How COVID-19 Has Affected The NBA

NBA All-Star Game 2010 by rondostar is licensed under CC BY-SA 2.0.

“NBA All-Star Game 2010” by rondostar is licensed under CC BY-SA 2.0.

   It was a chilly March morning over a year and a half ago when the NBA suspended the season. The suspension came on the morning of March 12th, 2020 after the Utah Jazz star duo Donovan Mitchell and Rudy Gobert both tested positive for COVID-19.
   Ever since that day, the NBA has looked a lot different. The league was completely shut down, not a single game was played until the season returned in August. The NBA opened up a “bubble,” a group of hotels and arenas set in Orlando, in order to quarantine players.
   For 3 months, players and staff remained isolated in their hotels, only leaving for practices and games. Multiple COVID tests per day and intense restrictions were set by the league.
Richaun Holmes of the Sacramento Kings was quarantined for 10 days after ordering from Doordash. NBA veteran Lou Williams left the bubble to attend a family event. He was caught on Instagram at a club in Atlanta, enjoying some chicken wings and company.
   The in-game experience in the bubble was far different as well. Fans surrounding the court were replaced with screens. Crowd noises were pumped into the stadium. Because of this strange environment, some unlikely performances happened.
   TJ Warren, a role player in the normal NBA, looked like one of the best players in the league. The entire Miami Heat team surpassed all expectations. The effect of the bubble, however, was greatly overrated by NBA fans. Some fans even claim that the Los Angeles Lakers championship from this format shouldn’t count, or should have an asterisk next to it.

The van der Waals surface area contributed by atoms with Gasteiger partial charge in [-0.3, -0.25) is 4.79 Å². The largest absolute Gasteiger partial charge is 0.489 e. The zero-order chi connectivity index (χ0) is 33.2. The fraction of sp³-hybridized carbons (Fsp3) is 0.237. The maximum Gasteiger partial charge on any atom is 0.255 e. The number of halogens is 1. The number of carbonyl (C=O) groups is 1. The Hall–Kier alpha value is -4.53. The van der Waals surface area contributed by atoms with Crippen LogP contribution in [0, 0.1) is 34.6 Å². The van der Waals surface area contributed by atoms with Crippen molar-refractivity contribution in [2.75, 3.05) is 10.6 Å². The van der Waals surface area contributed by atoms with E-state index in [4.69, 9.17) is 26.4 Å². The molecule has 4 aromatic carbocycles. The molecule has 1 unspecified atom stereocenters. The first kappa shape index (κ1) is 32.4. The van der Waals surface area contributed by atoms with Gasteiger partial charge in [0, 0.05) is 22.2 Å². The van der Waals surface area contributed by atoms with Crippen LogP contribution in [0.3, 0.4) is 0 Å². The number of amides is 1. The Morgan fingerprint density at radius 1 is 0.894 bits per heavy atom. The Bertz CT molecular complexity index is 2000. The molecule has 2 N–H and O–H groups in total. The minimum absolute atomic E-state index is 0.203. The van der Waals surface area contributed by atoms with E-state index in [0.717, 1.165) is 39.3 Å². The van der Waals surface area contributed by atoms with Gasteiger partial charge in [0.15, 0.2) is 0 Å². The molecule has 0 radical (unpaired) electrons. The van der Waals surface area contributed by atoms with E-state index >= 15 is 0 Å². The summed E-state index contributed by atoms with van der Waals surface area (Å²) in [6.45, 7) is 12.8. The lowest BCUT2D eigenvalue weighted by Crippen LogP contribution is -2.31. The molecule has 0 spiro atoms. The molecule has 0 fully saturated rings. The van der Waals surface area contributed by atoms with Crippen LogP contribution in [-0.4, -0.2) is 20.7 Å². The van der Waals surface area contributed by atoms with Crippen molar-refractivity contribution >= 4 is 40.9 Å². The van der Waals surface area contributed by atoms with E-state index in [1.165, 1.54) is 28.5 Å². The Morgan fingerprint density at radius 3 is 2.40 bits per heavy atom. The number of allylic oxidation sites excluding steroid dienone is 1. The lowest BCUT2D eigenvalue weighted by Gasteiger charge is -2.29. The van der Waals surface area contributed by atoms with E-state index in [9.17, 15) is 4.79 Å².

“I feel like people would count the ring if the Heat won because they don’t like seeing Lebron win,” claimed Aalyan Shaikh (12). “They try to make any excuse.”
   The following season and a half have had its fair share of drama as well. At one point, the Philadelphia 76ers played a regular-season game with only 7 players on the roster.
   One notable story has been the absence of Brooklyn Nets’ superstar Kyrie Irving. The Brooklyn guard refuses to receive the vaccine. Irving has been known to be a spiritual individual, often burning sage around the court floor as a pre-game routine.
   However, New York’s restrictions prevent Irving from attending home games due to his vaccination status. The team decided to suspend him from all games until he gets vaccinated. Months into the season, Irving has refused to budge. Brooklyn hasn’t made any moves to trade him to a potential team with lighter restrictions. Some fans are in full support of Irving’s decision, while others have shunned him.
   “I support his decision,” said Mathew Daniel (12). “If you don’t want it then it’s your body your choice.”
   The NBA has been strict for the most part with COVID. If a player was exposed to COVID, they are put in a 10-day protocol, where they have to be quarantined from the team. This routine has been made mandatory for all players since the bubble. However, after Lebron James was put into the protocol, he was reactivated one day later.
   Perhaps an instance of superstar treatment, James claimed to have received a false positive test in Sacramento. He took 8 tests in the following day and a half, all coming back negative. This procedure should be enough for any other player to get out of COVID protocols, however, this only applied to James.
   “He definitely did get an exception. He’s their money maker- you know how that works,” told Julian Hernandez (12).
   James returned to the team and played the very next game. Since this event, no other player has been able to replicate what he did.
   Over the last year and a half, the league has looked far different than it ever has. With seemingly new COVID news daily, the light at the end of the tunnel is still uncertain. With a new COVID variant, the league could face even more challenges in the future.